- SneauxOh. My. God. I’m SO making this! I can’t even believe this exists! I don’t know where you came up with the idea. But you are officially my hero!!!!Reply
- SamI’ve tried beer jelly over christmas holidays, it was a stout beer. I have been looking for a recipe these past few months. Beer jelly is great and it also goes well with grilled chicken.Reply
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- knitplaywithfireJust curious but no acid? Is the beer acid enough to negate the need to add lemon juice? But I am so making this for an English ex-pat I know. He will love it.Reply
- Carolineknit- you know, it’s always come out as a fairly soft set jelly. I was planning on editing the recipe this week and adding a little apple juice to up the pectin… I might wait for the new version before you make it. It’s so delicious though- you’ve gotta do the pumpernickel/cheddar/beer jelly grilled cheese!Reply
- DianaVinegar is an acid. It is also used as the acid when making pepper jamsReply
- knitplaywithfireI am going to give it a go. I am going to a wine festival next wekend and am bringing picnic food. I can see it on a roast chicken sandwich. And I will add a bit of additional pectin in the form of either Ball Flex or Pomona’s to make it set up a bit more than.Reply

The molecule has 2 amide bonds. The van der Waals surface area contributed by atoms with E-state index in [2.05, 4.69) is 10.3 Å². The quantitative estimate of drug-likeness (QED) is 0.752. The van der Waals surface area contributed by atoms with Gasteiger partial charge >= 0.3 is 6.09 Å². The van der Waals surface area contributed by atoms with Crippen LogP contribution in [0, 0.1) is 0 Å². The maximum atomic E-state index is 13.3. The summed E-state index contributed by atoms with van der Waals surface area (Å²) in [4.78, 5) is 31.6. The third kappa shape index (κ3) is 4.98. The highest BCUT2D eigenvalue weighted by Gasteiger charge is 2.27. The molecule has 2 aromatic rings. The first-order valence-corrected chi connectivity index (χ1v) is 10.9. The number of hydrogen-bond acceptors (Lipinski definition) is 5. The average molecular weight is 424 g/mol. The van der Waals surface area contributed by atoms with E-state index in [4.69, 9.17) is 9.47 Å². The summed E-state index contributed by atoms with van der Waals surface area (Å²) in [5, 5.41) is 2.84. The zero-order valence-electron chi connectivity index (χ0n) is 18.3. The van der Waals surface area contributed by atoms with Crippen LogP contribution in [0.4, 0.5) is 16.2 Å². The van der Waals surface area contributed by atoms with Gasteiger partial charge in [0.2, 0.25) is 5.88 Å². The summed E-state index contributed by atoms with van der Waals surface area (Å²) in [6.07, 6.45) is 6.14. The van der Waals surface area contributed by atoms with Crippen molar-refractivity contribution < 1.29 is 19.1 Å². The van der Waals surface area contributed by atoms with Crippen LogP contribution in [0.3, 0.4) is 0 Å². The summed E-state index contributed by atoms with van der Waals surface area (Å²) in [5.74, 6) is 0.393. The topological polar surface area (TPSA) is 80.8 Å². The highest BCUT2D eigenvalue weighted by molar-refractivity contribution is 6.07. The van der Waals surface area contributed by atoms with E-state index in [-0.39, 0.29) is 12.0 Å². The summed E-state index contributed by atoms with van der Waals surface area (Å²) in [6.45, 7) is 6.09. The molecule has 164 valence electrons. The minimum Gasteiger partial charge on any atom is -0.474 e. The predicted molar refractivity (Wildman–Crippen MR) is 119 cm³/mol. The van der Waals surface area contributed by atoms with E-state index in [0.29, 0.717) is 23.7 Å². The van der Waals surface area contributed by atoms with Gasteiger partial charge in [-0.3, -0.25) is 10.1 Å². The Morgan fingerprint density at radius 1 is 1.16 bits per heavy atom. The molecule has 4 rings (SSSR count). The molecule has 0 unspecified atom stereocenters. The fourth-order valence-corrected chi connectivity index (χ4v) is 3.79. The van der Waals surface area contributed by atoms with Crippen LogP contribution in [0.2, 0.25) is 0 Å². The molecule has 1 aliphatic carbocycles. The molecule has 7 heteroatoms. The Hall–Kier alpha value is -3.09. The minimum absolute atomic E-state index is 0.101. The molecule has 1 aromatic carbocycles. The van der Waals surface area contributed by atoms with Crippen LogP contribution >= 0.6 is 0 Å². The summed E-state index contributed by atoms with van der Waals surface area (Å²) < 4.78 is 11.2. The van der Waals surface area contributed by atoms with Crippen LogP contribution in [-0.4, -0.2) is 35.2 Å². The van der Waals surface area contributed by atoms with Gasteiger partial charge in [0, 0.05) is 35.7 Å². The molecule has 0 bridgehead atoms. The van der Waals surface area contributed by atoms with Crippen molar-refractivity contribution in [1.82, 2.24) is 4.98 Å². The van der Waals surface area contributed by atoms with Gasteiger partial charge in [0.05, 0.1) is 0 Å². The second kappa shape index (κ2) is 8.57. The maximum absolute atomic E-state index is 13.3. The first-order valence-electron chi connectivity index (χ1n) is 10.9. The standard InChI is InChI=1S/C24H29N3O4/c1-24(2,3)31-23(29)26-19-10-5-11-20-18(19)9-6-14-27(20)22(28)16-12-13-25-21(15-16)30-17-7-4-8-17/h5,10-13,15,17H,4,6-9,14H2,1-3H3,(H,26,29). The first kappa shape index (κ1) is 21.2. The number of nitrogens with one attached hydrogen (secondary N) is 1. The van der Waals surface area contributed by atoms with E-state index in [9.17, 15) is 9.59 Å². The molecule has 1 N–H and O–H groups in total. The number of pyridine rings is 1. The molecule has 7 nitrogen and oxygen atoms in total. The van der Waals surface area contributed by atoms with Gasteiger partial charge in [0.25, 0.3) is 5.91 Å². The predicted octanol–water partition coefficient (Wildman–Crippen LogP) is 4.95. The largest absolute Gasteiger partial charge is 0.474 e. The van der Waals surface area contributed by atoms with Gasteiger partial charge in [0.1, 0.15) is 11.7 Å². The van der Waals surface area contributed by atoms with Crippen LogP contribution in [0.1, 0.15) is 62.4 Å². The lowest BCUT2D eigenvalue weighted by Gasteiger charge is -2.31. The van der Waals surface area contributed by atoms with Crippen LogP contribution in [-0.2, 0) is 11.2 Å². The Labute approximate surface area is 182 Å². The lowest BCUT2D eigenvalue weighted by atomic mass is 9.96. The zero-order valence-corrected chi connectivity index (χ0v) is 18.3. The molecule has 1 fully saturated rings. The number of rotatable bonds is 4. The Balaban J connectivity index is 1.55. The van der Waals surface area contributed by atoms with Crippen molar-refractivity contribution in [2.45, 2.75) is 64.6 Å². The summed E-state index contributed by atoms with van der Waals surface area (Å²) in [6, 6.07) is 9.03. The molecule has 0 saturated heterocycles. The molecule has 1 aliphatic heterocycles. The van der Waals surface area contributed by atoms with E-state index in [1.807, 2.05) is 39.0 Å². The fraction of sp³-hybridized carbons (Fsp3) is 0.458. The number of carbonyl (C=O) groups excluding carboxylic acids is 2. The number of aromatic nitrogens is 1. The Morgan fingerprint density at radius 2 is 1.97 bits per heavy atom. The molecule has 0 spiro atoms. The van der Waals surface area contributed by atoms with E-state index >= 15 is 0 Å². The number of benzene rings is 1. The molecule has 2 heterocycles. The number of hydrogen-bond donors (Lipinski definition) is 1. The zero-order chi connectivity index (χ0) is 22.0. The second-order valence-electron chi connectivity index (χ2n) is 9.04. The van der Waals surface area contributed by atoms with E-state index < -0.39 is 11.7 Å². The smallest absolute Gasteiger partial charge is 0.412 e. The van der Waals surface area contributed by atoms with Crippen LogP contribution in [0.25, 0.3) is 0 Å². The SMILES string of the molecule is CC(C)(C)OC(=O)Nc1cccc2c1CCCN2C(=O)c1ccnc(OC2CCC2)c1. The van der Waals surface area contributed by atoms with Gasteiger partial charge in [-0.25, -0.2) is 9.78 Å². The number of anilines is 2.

- AmandaHow did that turn out? I was thinking of trying this recipe but using Pomona’s instead.Reply
- Carolineamanda- sorry it took so long to reply! my internet connection is horrible here. This is a really weird jelly- if you’re a big beer fan, you’ll probably love it, but if you’re not, you’ll probably taste it and wonder why anyone would make that. (My boyfriend tried it and said it was disgusting, but my dad is crazy about it and so are a few of our farmers market customers.) I’m not sure what the pomona’s recipe would be…. I would add a few teaspoons of lemon juice or apple cider vinegar, because the set comes out a little loose with this recipe.